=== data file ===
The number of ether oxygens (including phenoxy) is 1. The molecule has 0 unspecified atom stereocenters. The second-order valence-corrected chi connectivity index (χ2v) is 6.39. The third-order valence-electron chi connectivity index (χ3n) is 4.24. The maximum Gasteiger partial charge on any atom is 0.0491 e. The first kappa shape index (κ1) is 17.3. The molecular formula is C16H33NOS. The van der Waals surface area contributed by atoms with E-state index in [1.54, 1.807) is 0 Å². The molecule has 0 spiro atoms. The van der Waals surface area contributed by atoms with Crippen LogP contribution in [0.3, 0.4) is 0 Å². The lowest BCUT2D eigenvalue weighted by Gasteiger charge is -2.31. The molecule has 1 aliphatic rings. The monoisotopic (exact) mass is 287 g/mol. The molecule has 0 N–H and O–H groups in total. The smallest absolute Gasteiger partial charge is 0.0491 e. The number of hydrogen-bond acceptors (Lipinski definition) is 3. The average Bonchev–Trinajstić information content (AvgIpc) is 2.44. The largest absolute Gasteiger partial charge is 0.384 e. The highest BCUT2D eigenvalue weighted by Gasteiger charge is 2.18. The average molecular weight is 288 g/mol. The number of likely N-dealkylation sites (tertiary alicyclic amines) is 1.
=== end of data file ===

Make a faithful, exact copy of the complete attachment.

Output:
The number of ether oxygens (including phenoxy) is 1. The molecule has 0 unspecified atom stereocenters. The second-order valence-corrected chi connectivity index (χ2v) is 6.39. The third-order valence-electron chi connectivity index (χ3n) is 4.24. The maximum Gasteiger partial charge on any atom is 0.0491 e. The first kappa shape index (κ1) is 17.3. The molecular formula is C16H33NOS. The van der Waals surface area contributed by atoms with E-state index in [1.54, 1.807) is 0 Å². The molecule has 0 spiro atoms. The van der Waals surface area contributed by atoms with Crippen LogP contribution in [0.3, 0.4) is 0 Å². The lowest BCUT2D eigenvalue weighted by Gasteiger charge is -2.31. The molecule has 1 aliphatic rings. The monoisotopic (exact) mass is 287 g/mol. The molecule has 0 N–H and O–H groups in total. The smallest absolute Gasteiger partial charge is 0.0491 e. The number of hydrogen-bond acceptors (Lipinski definition) is 3. The average Bonchev–Trinajstić information content (AvgIpc) is 2.44. The largest absolute Gasteiger partial charge is 0.384 e. The highest BCUT2D eigenvalue weighted by Gasteiger charge is 2.18. The average molecular weight is 288 g/mol. The number of likely N-dealkylation sites (tertiary alicyclic amines) is 1.